CloudFucius Says: AAA Important to the Cloud

While companies certainly see a business benefit to a pay-as-you-go model for computing resources, security concerns seem always to appear at the top of surveys regarding cloud computing. These concerns include authentication, authorization, accounting (AAA) services; encryption; storage; security breaches; regulatory compliance; location of data and users; and other risks associated with isolating sensitive corporate data.  Add to this array of concerns the potential loss of control over your data, and the cloud model starts to get a little scary.  No matter where your applications live in the cloud or how they are being served, one theme is consistent: You are hosting and delivering your critical data at a third-party location, not within your four walls, and keeping that data safe is a top priority.

Most early adopters began to test hosting in the cloud using non-critical data.  Performance, scalability, and shared resources were the primary focus of initial cloud offerings. While this is still a major attraction, cloud computing has matured and established itself as yet another option for IT.  More data—including sensitive data—is making its way to the cloud.  The problem is that you really don’t know where in the cloud the data is at any given moment.  IT departments are already anxious about the confidentiality and integrity of sensitive data; hosting this data in the cloud highlights not only concerns about protecting critical data in a third-party location but also role-based access control to that data for normal business functions.

Organizations are beginning to realize that the cloud does not lend itself to static security controls.  Like all other elements within cloud architecture, security must be integrated into a centralized, dynamic control plane.  In the cloud, security solutions must have the capability to intercept all data traffic, interpret its context, and then make appropriate decisions about that traffic, including instructing other cloud elements how to handle it.  The cloud requires the ability to apply global policies and tools that can migrate with, and control access to, the applications and data as they move from data center to cloud—and as they travel to other points in the cloud.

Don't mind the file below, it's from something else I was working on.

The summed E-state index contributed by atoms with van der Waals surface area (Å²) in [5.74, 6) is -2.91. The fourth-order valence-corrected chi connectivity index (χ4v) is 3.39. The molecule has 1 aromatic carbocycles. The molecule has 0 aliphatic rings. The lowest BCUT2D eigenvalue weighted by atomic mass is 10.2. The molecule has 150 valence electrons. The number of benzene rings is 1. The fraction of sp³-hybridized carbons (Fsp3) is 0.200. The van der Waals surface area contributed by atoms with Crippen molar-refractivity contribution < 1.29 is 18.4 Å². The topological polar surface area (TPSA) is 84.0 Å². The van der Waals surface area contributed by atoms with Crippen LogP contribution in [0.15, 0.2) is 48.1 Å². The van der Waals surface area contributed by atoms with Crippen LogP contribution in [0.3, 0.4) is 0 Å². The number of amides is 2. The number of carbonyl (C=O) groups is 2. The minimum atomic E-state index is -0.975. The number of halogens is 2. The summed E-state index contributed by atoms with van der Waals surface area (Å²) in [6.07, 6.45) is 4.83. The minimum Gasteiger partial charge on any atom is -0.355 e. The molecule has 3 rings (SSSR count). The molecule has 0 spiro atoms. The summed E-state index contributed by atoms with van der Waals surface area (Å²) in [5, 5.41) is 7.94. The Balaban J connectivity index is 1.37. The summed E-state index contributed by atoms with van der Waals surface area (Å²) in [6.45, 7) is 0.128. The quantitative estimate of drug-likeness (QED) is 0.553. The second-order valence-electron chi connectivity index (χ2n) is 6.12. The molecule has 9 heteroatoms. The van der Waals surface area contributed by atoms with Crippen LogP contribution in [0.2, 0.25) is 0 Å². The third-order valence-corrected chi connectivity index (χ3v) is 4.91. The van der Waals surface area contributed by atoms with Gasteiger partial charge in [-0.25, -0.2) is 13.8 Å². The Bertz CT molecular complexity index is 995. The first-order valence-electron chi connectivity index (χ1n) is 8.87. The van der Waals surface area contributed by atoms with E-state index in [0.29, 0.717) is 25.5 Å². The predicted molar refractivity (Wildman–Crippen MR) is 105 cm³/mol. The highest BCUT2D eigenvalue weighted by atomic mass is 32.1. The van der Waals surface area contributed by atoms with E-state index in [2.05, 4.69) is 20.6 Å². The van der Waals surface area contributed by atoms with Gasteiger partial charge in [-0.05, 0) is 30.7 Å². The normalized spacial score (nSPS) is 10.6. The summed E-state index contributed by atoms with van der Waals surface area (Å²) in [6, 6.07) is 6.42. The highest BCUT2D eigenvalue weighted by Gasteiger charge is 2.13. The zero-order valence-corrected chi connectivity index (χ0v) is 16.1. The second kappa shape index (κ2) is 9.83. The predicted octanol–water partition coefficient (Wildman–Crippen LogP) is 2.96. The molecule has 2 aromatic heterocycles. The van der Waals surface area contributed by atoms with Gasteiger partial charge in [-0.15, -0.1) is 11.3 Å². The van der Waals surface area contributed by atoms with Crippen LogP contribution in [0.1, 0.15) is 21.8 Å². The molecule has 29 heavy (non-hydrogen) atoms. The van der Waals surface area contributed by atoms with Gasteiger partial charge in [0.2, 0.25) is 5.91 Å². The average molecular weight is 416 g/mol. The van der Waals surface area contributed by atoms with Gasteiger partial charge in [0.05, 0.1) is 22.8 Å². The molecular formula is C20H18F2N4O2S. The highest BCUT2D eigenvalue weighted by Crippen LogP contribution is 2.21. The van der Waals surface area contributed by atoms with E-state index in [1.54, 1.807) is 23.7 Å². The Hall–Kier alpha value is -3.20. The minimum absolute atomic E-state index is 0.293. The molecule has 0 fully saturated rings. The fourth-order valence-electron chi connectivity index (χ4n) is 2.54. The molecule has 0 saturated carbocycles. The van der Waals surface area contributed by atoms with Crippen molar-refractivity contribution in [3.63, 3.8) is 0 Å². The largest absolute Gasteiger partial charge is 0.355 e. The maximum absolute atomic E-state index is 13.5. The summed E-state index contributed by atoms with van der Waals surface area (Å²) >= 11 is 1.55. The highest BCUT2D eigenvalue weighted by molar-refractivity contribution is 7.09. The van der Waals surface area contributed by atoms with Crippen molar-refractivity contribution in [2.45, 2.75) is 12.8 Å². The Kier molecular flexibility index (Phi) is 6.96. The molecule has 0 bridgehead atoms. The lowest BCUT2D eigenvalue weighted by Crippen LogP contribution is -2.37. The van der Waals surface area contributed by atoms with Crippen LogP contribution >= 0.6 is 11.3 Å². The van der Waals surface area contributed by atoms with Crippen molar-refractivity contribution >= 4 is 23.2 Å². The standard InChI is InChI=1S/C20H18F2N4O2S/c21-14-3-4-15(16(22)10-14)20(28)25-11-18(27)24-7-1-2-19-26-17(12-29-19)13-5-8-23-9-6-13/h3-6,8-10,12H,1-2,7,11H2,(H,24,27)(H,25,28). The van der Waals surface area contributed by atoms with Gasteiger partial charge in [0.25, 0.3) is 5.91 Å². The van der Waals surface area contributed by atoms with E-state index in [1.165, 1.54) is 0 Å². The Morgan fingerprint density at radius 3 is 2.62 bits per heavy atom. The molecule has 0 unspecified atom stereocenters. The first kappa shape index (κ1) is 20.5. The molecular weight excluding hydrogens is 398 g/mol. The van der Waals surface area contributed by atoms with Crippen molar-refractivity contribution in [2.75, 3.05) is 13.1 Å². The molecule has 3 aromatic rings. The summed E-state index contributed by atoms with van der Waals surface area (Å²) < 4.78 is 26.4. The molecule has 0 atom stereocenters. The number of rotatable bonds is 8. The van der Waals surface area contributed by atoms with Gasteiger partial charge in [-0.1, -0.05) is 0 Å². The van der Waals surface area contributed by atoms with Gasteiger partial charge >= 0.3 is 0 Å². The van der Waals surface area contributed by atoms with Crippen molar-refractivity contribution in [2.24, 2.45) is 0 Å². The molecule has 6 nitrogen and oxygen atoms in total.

One of the biggest areas of concern for both cloud vendors and customers alike is strong authentication, authorization, and encryption of data to and from the cloud.  Users and administrators alike need to be authenticated—with strong or two-factor authentication—to ensure that only authorized personnel are able to access data.  And, the data itself needs to be segmented to ensure there is no leakage to other users or systems.  Most experts agree that AAA services along with secure, encrypted tunnels to manage your cloud infrastructure should be at the top of the basic cloud services offered by vendors.  Since data can be housed at a distant location where you have less physical control, logical control becomes paramount, and enforcing strict access to raw data and protecting data in transit (such as uploading new data) becomes critical to the business.  Lost, leaked, or tampered data can have devastating consequences.

Secure services based on SSL VPN offer endpoint security, giving IT administrators the ability to see who is accessing the organization and what the endpoint device’s posture is to validate against the corporate access policy. Strong AAA services, L4 and L7 user Access Control Lists, and integrated application security help protect corporate assets and maintain regulatory compliance.

Cloud computing, while quickly evolving, can offer IT departments a powerful alternative for delivering applications. Cloud computing promises scalable, on-demand resources; flexible, self-serve deployment; lower TCO; faster time to market; and a multitude of service options that can host your entire infrastructure, be a part of your infrastructure, or simply serve a single application.

And one from Confucius himself: I hear and I forget. I see and I remember. I do and I understand.


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Published Apr 13, 2010
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